Some of these focus are indeed ill named though, like "RPG", which should be "CDG": Character Development Game. (Think of it, this is the only point that ALL RPGs have in common).

Other ill named "focus": action (which are always about combat situation) and adventure (which are about exploration/progression in the story).

As for "simulation" games, it doesn't mean anything anymore. Some say GTA is a simulation game, while others say that Roller Coaster Tycoon is a simulation game... It's just something people say about a game when they don't know how to describe it. Also, strategy games should be renamed "management", as this is their real focus. There is as much strategy implied in Team Fortress as there is in Warcraft 3.

On the other hand, the term "video game" itself doesn't represent at all the medium, and "virtual experience" would fit better if we wanted them to be seen as a mean of expression rather than just toys for kids and immature adults.

Meh boil it down an RPG is about alot of interchangeable equipment, huge item inventory, slow skill progression.

the whole role play aspect of it has been blured due to games slwoly having better writing and interaction with the game world.

I've actually come to decide that JRPGs aren't RPGs at all. For starters, the player rarely, if ever has an impact on the story or the characters choices. The one JRPG I've seen that has a degree of that is the Shin Megami Tensei games. JRPGs rail-road you down one and only one possible story path. Western RPGs like Jade Empire, Knights of the Old Republic, and Dragon Age let you choose how your character acts and what they do; role-playing. JRPGs only real RPG element is the party building and stat building. And again, western RPGs let you customize how your character looks, acts, etc etc, versus JRPGs where you are forced to play a stupid idiot like Neku from TWEWY (Don't get me wrong, TWEWY is fun, but it's still overall a traditional JRPG, story wise)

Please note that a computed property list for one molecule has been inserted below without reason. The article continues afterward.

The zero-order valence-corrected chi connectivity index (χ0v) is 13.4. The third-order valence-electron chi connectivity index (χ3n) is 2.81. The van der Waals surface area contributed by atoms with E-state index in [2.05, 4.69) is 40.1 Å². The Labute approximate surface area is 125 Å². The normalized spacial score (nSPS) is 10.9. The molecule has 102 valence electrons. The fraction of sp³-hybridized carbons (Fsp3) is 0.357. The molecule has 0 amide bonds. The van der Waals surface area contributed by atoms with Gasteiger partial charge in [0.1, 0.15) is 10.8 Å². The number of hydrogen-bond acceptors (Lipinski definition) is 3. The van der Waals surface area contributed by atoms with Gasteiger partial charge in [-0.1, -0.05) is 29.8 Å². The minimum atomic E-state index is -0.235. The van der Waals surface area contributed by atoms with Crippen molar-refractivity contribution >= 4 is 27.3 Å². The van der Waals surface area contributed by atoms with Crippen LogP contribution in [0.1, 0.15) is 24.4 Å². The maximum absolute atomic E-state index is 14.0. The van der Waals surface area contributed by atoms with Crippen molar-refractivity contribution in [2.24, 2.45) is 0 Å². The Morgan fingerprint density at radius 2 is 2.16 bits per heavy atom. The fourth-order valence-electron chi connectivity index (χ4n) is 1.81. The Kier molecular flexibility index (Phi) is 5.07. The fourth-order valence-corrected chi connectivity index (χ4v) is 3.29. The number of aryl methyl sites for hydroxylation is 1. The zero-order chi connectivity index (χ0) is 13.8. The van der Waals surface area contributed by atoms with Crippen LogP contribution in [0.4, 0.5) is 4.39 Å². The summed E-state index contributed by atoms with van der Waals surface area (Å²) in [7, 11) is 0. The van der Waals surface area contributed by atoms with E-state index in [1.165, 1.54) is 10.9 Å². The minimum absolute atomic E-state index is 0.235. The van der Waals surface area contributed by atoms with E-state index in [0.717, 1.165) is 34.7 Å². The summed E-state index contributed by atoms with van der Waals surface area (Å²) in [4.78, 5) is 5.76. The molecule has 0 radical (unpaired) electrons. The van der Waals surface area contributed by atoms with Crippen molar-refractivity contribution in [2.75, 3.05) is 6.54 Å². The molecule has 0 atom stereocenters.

Tiamat666:

ZippyDSMlee:

Um no....the more actiony stuff you can do in a game dose not make it more RPG.......
THo both are clearly action RPG or action adventure titles.

To me it does. The more possibilities I have to play "my own game", the more RPG a game is.
The "ultimate RPG" in this sense it to close your eyes and let your imagination do everything.

Mmmmmmmmm but that dose not fit into what RPG games are :P

I don't know why, but I love seeing someone else who actually knows about and/or played Vampire: Bloodlines. That was probably the last game I played that really felt like a real RPG, with some decent choice thrown in. Even TES4: Oblivion, with all its free roaming and exploration, was very limited in choice and the dialogue was like a bad joke.

Zaydin:
I've actually come to decide that JRPGs aren't RPGs at all. For starters, the player rarely, if ever has an impact on the story or the characters choices. The one JRPG I've seen that has a degree of that is the Shin Megami Tensei games. JRPGs rail-road you down one and only one possible story path. Western RPGs like Jade Empire, Knights of the Old Republic, and Dragon Age let you choose how your character acts and what they do; role-playing. JRPGs only real RPG element is the party building and stat building. And again, western RPGs let you customize how your character looks, acts, etc etc, versus JRPGs where you are forced to play a stupid idiot like Neku from TWEWY (Don't get me wrong, TWEWY is fun, but it's still overall a traditional JRPG, story wise)

Ya but WRPGs tend to be short,small and screwy...then again Jrpgs are blaoted grind fests LOL

Yes I am not a happy camper :P

DaxStrife:
I don't know why, but I love seeing someone else who actually knows about and/or played Vampire: Bloodlines. That was probably the last game I played that really felt like a real RPG, with some decent choice thrown in. Even TES4: Oblivion, with all its free roaming and exploration, was very limited in choice and the dialogue was like a bad joke.

Vampire: Bloodlines is mroe a adventure action RPG and a pretty good one at that bugs aside, Oblivoin is a simple action RPG liek FO3 is >>